Skip to main content

What's Your Bias? - Lee De-Wit ***

We have seen plenty of books on the psychology of decision making and how psychology can give us insights into the way that we misinterpret information or get things wrong, such as Richard Nisbett's Mindware, but this is the first that I have come across that explicitly addresses the psychology of the way we vote.

This is, perhaps, the ideal time to come out with such a book, as there have been so many surprise results in the last few years from the last two British general elections to Brexit and Trump. And there is some interesting material in this slim volume (I got through it on a longish train journey). It's very pleasing also, that Lee De-Wit gives us a good balance between UK and US examples.

Perhaps the most surprising result covered is the discover that the biggest predictor of how we will vote is how open we are to new experiences rather than, say, class or wealth. We also see how traditional party support has changed over time. Other aspects will be more familiar if you've read any popular psychology, such as the impact of confirmation bias. And there's also good coverage of the way social media and targeted internet advertising are changing the playing field.

Although this is an approachable, easy-to-read book, I went away from it a little disappointed, as it seemed just too lightweight - I felt like I was left wanting a lot more. More of the science, more insights and implications. It was a bit like reading a study (with lots of provisos) that gave you the basic facts, but didn't provide much in the way of discussion and conclusions. Even when dealing with social media, for example, we heard a lot about its existence and what was done with out, but little about its measurable impact on voters.

I would still very much recommend reading this book if you are at all interested in politics or what has been happening recently, particularly in light of the changes in social media. But I wish there had been a bit more to it.


Hardback:  

Kindle:  


Review by Brian Clegg

Comments

Popular posts from this blog

Rockets and Rayguns - Andrew May ****

The Cold War period saw dramatic developments in science and technology, coinciding with the flourishing of the science fiction genre. In Rockets and Rayguns, Andrew May draws on the parallels between reality and fiction, each influencing the other.

Inevitably a major Cold War theme was the threat of nuclear war, and May opens with the bomb. It's fascinating that fiction got there first - nuclear weapons were featured in science fiction when many physicists were still doubting the practicality of using nuclear energy. Of course, it's a lot easier to simply take a concept and dream up a weapon than it is to make it for real - for example, H. G. Wells' prophetic nuclear bombs from his 1914 The World Set Free were nothing like the real thing. And some science fiction devices concepts - notably ray guns and force fields - came to very little in reality. However this doesn't prevent the parallels being of interest.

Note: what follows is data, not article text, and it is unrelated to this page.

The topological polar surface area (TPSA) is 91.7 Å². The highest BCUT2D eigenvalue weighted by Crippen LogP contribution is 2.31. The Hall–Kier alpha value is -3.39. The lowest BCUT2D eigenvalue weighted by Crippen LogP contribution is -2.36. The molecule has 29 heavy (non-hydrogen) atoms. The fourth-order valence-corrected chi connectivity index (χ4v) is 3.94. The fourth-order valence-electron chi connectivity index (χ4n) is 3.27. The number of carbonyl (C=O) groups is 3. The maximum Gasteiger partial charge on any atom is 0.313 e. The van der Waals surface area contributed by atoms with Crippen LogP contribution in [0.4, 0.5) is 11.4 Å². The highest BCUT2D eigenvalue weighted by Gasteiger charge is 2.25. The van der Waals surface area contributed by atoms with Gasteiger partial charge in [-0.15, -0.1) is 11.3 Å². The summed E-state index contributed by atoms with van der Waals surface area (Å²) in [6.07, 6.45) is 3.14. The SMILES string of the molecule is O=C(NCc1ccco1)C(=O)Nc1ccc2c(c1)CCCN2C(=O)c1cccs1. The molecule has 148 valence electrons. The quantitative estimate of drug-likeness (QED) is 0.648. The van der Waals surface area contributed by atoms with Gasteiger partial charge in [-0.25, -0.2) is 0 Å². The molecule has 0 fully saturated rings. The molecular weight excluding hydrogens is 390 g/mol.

May gives us a mix of the science - describing how nuclear we…

Galileo Galilei, the Tuscan Artist – Pietro Greco ****

Near the beginning of John Milton’s epic poem Paradise Lost, he refers to a ‘Tuscan artist’ viewing the Moon through an optic glass. He’s talking about Galileo – one of history’s greatest scientists, but not the most obvious person to slap an ‘artist’ label on. Yet Galileo lived at a time – the Renaissance – when it was fashionable to dabble impartially in both the arts and sciences. Look up ‘Renaissance man’ on Wikipedia and you’ll see Galileo’s picture right there underneath Leonardo da Vinci’s. It’s a less well-known side to his life, but it crops up again and again – interspersed among his many scientific achievements – in this excellent new biography by Pietro Greco.

If you’re looking for interesting trivia, you’ll find plenty in this book. Galileo’s father was a musician with scientific leanings, who carried out some of the first experiments on musical acoustics – which Galileo may have assisted with. As a young professor of mathematics, Galileo delivered a couple of lectures on …

The Ultimate Interplanetary Travel Guide - Jim Bell **

Not too long ago, NASA brought out a series of spoof ‘space tourism’ posters for various destinations in the Solar System. For people like me, who have watched NASA depressingly fail to send humans to the other planets for decade after decade, it was just another painful twist of the knife. On the other hand, the posters probably have more appeal for younger and less cynical minds, by presenting familiar astronomical objects in a new and engaging way. There may even be scope for a whole book along these lines – and that’s what Jim Bell has attempted here.

The main thing I learned from it is that my brain is programmed to read either fiction or non-fiction, and can’t handle a 50:50 mix of the two – which is what this book is. It drove me mad –  not least because I could see that the same material, presented as straight non-fiction, could have made a really excellent book. Using the NASA posters as a starting point, he could have enumerated the potential ‘tourist sights’ at each location…